Everything changes and the Picayune

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Zen Master Shunryu Suzuki was once asked how to define Zen Buddhism in the briefest way possible, and he answered precisely and succinctly: “Everything changes”. I remember the insight of this revered Zen Master when I reflect on the fact that after 46 years this newspaper that you are now reading, the Westlake Picayune, ceases to appear.

I had written periodically for the Austin American-Statesman over the years, but when it became clear that the COVID-19 pandemic would inexorably impose painful changes on everyone in our society and around the world, I wanted doing whatever I could to help heal our society. . So, in March 2020, I approached a Picayune editor to write a regular column incorporating ideas from Zen and psychology to try to help people in the midst of the complexities of our time.

David Zuniga, with daughters.

Social science research shows that one of the best ways to unite disparate or divided groups of people is to have them work together toward a common, shared goal. At first, I hoped the COVID-19 pandemic could be a galvanizing force, uniting us in community and common purpose. Instead, over a million of our citizens have been killed by COVID-19, so far, and we may be more divided than at the start of the pandemic.

It is therefore with sadness that I write my last column for the Picayune. Our country also seems to be moving from viewing COVID-19 as a pandemic to an endemic situation. As of this writing, according to the Centers for Disease Control and Prevention’s COVID Data Tracker, 313 Americans die from COVID every day. I’m a psychologist, not an epidemiologist, so I don’t claim to have all the answers on how to handle a pandemic that only happens once in a century.

As a psychologist, I specialize in oncology, chronic and terminal illnesses, caregiver support, grief and trauma. The vast majority of my patients are immunocompromised. I estimate that about half of my patients have died during the pandemic. As a parent, on a personal level, I see how hard the pandemic has been on my wife, an elementary school teacher, and my children. I can understand and relate to a need to “get back to normal” regarding masking and socializing. It feels like much of our society has already moved on from COVID-19. As a psychologist, I worry for my immunocompromised patients who continue to live with the ramifications of conspiracy theories and misinformation during a pandemic that is not over. I also worry about the psychological trauma that will linger in our society much longer than the pandemic.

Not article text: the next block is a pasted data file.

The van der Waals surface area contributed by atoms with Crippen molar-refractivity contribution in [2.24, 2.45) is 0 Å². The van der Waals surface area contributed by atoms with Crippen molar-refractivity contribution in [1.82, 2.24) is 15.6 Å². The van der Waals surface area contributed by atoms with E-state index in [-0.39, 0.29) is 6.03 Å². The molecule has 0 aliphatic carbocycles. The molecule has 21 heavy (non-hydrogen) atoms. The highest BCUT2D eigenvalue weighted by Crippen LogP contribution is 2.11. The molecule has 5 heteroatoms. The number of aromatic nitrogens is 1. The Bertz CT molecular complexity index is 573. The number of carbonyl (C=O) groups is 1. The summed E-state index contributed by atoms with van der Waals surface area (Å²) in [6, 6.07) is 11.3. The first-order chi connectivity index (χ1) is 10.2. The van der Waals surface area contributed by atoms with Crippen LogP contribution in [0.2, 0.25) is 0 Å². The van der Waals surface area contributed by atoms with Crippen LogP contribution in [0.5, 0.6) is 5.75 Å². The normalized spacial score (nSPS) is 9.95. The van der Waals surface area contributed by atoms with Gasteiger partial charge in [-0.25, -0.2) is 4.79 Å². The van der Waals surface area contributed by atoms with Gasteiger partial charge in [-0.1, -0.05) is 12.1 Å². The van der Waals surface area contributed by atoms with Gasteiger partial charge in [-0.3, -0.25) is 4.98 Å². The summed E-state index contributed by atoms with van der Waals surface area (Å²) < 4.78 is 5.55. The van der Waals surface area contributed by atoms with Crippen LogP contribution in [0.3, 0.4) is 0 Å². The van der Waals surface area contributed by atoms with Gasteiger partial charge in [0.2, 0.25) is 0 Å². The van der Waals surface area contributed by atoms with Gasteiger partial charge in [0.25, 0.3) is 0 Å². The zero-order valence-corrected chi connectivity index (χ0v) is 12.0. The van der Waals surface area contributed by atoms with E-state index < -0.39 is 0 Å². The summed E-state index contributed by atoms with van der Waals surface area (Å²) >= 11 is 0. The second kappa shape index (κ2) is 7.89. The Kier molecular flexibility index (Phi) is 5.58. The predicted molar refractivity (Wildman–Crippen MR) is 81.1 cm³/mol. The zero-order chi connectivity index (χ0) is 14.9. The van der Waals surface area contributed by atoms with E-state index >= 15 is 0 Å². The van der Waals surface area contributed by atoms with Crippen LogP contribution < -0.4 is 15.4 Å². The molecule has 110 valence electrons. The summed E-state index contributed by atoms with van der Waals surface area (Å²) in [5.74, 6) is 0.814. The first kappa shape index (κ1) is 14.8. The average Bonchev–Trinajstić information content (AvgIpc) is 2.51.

Many of my colleagues are retiring or changing careers and I can certainly understand why. It’s easy and understandable to feel depressed by the world. I too have had my moments of despair and doubt. Is the pandemic really coming to an end, or will another terrible variant come roaring back? Will our partisan divisions be overcome? How are things like the war in Ukraine, China-Taiwan tensions, supply chain issues, inflation and global warming, etc. going to play out? ? Sometimes when stressful events occur in our environment, it prompts us to engage in unskillful behaviors, which we certainly see. As a society, we sit not knowing, and sitting not knowing can be very difficult.